The battalion also follows the new USAREC policy to cease non-mission-related recruiting work at 5 p.m. Monday through Friday. The policy allows commanders some flexibility, however, since recruiters must sometimes work outside normal duty hours when young prospects and their parents are available for Army interviews. Mission-related work means some nights and weekends.
"This is one of the toughest jobs you'll ever have," said Williams. "But it also can be one of the most rewarding."
Williams has recruited professional football players and college students who were looking for new directions.
"I've signed up people who were in college and thought they wanted to do something different," said Williams. Those students wanted to finish college, but they also felt a need for "additional skills to make themselves more marketable after they left the Army."
Many of Williams's recruits simply had no plan for their lives.
"Some people think you join the Army for the benefits," Williams added. "That's true. But a lot of people join because they want that discipline, that structure to enable them to be successful and achieve more with their lives."
Williams said the biggest benefit to the recruiters themselves is that they learn communications skills that will serve them well both in the Army and in civilian life. They learn how to give presentations to large groups and how to communicate with senior Army leaders.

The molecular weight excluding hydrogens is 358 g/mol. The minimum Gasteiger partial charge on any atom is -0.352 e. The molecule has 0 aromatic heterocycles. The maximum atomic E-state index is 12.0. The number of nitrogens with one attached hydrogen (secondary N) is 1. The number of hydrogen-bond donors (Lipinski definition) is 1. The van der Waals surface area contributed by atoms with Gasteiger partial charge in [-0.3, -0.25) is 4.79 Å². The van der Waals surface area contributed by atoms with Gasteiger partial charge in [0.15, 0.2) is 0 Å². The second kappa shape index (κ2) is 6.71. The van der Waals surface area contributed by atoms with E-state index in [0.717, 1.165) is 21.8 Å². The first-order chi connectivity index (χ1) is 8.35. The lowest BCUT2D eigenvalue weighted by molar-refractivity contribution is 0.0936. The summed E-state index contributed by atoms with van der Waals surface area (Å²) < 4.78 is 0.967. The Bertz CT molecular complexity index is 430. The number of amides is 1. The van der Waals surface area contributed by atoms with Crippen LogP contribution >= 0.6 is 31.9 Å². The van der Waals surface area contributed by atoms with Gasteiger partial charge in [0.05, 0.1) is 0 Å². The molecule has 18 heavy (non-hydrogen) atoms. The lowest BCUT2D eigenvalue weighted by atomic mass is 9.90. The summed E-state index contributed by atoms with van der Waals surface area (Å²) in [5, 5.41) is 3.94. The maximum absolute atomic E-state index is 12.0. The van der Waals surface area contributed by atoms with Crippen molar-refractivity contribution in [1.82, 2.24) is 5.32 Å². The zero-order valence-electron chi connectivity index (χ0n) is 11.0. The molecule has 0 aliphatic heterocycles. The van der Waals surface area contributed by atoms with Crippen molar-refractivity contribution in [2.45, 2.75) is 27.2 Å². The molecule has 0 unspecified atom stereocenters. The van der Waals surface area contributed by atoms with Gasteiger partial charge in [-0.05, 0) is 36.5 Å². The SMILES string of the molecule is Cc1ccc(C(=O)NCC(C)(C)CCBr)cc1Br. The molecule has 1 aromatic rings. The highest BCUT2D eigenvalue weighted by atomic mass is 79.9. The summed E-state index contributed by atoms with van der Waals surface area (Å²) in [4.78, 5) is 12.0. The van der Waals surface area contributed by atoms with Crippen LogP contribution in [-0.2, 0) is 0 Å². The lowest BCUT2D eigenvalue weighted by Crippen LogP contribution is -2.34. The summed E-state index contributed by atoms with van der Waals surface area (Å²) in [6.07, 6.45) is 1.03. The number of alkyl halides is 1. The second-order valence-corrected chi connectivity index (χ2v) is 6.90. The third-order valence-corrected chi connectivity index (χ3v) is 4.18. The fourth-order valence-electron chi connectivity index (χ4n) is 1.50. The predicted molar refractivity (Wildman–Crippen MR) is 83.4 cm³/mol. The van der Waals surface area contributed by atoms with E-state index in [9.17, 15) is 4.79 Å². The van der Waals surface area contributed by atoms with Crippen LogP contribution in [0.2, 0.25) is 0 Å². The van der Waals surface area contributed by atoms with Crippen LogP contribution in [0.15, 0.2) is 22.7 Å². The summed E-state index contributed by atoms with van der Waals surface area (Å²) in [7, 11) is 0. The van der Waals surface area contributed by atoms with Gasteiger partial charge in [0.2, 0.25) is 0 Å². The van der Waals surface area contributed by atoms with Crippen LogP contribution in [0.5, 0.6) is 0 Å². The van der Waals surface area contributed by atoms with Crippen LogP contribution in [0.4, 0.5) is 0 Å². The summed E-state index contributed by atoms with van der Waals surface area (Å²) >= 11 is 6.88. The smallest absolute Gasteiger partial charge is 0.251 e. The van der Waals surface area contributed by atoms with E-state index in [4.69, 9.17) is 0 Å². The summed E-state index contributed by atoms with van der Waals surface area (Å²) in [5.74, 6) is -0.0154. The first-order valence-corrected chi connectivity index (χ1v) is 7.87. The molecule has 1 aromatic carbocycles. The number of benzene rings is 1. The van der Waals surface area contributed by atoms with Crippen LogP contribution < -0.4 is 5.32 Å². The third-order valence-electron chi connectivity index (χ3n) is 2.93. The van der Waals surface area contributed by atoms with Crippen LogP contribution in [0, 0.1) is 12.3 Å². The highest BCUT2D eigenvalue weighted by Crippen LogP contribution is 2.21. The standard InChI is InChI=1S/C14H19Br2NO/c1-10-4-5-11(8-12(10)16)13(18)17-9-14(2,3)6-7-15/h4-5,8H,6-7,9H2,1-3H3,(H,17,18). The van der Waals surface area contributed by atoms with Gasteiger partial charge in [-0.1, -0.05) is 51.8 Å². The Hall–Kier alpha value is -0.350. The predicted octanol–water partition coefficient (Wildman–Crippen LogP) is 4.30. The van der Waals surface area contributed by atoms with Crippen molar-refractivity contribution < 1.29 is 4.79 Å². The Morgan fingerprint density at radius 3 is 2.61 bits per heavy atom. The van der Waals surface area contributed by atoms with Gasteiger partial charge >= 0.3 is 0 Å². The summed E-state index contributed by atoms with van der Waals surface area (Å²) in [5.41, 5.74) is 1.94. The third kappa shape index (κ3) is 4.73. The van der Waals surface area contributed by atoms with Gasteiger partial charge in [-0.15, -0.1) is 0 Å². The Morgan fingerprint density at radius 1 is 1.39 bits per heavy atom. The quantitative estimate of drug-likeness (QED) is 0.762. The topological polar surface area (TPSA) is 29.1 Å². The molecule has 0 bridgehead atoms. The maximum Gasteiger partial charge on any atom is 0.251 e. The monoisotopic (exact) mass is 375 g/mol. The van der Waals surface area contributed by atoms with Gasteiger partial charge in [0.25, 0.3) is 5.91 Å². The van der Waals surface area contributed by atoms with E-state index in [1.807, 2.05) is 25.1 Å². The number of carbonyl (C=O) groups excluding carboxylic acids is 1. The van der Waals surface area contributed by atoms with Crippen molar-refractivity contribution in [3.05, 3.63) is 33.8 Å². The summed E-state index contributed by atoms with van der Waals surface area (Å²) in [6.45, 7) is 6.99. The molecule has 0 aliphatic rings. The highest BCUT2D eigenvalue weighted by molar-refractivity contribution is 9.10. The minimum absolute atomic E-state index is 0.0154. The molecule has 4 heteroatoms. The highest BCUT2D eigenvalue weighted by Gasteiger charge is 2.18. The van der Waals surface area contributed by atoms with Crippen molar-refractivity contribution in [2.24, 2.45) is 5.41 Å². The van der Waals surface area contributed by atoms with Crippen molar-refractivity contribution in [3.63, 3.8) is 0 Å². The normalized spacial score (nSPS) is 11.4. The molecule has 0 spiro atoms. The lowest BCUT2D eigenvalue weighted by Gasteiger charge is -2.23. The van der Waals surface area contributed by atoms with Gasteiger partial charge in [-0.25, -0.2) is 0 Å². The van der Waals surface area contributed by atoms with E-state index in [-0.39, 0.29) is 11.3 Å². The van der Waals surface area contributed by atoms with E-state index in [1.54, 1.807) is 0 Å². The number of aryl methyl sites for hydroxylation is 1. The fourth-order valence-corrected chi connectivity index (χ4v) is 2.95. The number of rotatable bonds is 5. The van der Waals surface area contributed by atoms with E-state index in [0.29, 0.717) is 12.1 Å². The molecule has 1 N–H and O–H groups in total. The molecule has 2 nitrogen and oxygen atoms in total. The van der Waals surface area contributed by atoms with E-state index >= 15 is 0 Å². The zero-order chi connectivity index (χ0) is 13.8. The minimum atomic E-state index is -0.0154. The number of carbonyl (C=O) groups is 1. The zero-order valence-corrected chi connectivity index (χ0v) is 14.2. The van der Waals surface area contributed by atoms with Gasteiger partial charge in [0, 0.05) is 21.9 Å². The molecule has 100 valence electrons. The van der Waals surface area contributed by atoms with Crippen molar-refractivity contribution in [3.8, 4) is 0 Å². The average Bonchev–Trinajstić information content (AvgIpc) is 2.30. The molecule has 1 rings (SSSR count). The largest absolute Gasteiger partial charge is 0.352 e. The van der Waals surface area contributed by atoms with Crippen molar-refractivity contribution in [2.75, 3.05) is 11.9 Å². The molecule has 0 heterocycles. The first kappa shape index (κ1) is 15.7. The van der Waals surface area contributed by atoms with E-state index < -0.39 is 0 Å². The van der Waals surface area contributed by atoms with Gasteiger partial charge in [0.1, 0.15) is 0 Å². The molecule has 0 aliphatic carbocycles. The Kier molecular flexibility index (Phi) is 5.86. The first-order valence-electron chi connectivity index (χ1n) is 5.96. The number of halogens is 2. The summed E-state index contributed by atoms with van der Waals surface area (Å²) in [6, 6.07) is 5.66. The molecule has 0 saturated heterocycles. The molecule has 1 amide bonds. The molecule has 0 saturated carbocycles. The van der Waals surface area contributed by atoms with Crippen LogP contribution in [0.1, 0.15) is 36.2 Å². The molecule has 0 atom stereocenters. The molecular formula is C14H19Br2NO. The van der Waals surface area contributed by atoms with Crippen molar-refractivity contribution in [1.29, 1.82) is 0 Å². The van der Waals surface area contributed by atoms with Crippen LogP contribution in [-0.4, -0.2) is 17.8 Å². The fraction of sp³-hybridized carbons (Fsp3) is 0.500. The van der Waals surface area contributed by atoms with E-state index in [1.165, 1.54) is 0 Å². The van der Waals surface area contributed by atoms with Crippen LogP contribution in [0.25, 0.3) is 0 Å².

Another benefit Williams cites is that recruiting duty can enhance a Soldier's promotion potential. Williams notes that recruiting "does not come easily" to some Soldiers. Some people believe introverts can't recruit or that "heroes" in other areas of the Army may have difficulty making the transition.
Williams said that one of his best recruiters is an introvert who struggled at first, but later became a top performer. Once she had the training-and the confidence-she excelled. Another recruiter who was underperforming told Williams he turned things around when he changed his attitude and applied the lessons he'd learned in the Army Recruiter Course.
Williams himself joined the Army in 1984 with a wife and children to support. He first served as a combat engineer, and then completed an assignment in logistics/supply in Korea. When he wanted to do something different, Williams chose recruiting. At first he didn't think of recruiting as his career. Then he discovered that recruiters can change other people's lives, and he was hooked.
CSM Michael Williams' tips for recruiting success
Aca,!Ac Keep a positive attitude. USAREC can coach those who "can't" to succeed, but not those who "won't."
Aca,!Ac Apply the training you receive.
Aca,!Ac Learn something from every recruiter you work with, but latch onto the most successful ones.
Aca,!Ac If you struggle, go back to the basics.
Aca,!Ac Understand, relish, and embrace every opportunity to change people's lives.
Aca,!Ac Keep your Family involved.